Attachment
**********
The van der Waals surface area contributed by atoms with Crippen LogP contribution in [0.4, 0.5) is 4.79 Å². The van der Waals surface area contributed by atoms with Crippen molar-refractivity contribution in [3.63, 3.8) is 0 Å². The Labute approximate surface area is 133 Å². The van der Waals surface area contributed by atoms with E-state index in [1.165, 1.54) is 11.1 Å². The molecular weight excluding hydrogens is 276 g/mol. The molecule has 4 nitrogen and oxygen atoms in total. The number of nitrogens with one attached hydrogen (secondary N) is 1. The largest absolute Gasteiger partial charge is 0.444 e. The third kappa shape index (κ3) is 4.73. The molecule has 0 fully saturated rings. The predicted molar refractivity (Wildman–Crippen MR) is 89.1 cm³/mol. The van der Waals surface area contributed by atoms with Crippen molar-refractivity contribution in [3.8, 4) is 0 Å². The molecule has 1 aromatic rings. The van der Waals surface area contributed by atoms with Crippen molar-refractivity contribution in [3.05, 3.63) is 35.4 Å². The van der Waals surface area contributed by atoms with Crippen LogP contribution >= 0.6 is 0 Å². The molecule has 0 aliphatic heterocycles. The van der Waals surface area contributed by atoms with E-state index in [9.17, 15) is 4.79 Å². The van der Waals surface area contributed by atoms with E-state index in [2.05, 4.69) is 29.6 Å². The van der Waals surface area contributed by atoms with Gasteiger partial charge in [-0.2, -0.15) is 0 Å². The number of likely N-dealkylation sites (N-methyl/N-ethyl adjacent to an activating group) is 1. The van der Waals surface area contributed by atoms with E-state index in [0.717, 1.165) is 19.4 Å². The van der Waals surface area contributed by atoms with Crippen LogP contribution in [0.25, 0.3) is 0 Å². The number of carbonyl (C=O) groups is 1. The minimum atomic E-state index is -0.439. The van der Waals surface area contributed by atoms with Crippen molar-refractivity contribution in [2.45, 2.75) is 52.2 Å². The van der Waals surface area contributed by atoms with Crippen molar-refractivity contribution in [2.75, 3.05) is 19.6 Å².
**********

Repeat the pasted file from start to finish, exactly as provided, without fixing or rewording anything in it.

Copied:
The van der Waals surface area contributed by atoms with Crippen LogP contribution in [0.4, 0.5) is 4.79 Å². The van der Waals surface area contributed by atoms with Crippen molar-refractivity contribution in [3.63, 3.8) is 0 Å². The Labute approximate surface area is 133 Å². The van der Waals surface area contributed by atoms with E-state index in [1.165, 1.54) is 11.1 Å². The molecular weight excluding hydrogens is 276 g/mol. The molecule has 4 nitrogen and oxygen atoms in total. The number of nitrogens with one attached hydrogen (secondary N) is 1. The largest absolute Gasteiger partial charge is 0.444 e. The third kappa shape index (κ3) is 4.73. The molecule has 0 fully saturated rings. The predicted molar refractivity (Wildman–Crippen MR) is 89.1 cm³/mol. The van der Waals surface area contributed by atoms with Crippen molar-refractivity contribution in [3.8, 4) is 0 Å². The molecule has 1 aromatic rings. The van der Waals surface area contributed by atoms with Crippen molar-refractivity contribution in [3.05, 3.63) is 35.4 Å². The van der Waals surface area contributed by atoms with Crippen LogP contribution >= 0.6 is 0 Å². The molecule has 0 aliphatic heterocycles. The van der Waals surface area contributed by atoms with E-state index in [9.17, 15) is 4.79 Å². The van der Waals surface area contributed by atoms with E-state index in [2.05, 4.69) is 29.6 Å². The van der Waals surface area contributed by atoms with Gasteiger partial charge in [-0.2, -0.15) is 0 Å². The number of likely N-dealkylation sites (N-methyl/N-ethyl adjacent to an activating group) is 1. The van der Waals surface area contributed by atoms with E-state index in [0.717, 1.165) is 19.4 Å². The van der Waals surface area contributed by atoms with Crippen LogP contribution in [0.25, 0.3) is 0 Å². The number of carbonyl (C=O) groups is 1. The minimum atomic E-state index is -0.439. The van der Waals surface area contributed by atoms with Crippen molar-refractivity contribution in [2.45, 2.75) is 52.2 Å². The van der Waals surface area contributed by atoms with Crippen molar-refractivity contribution in [2.75, 3.05) is 19.6 Å².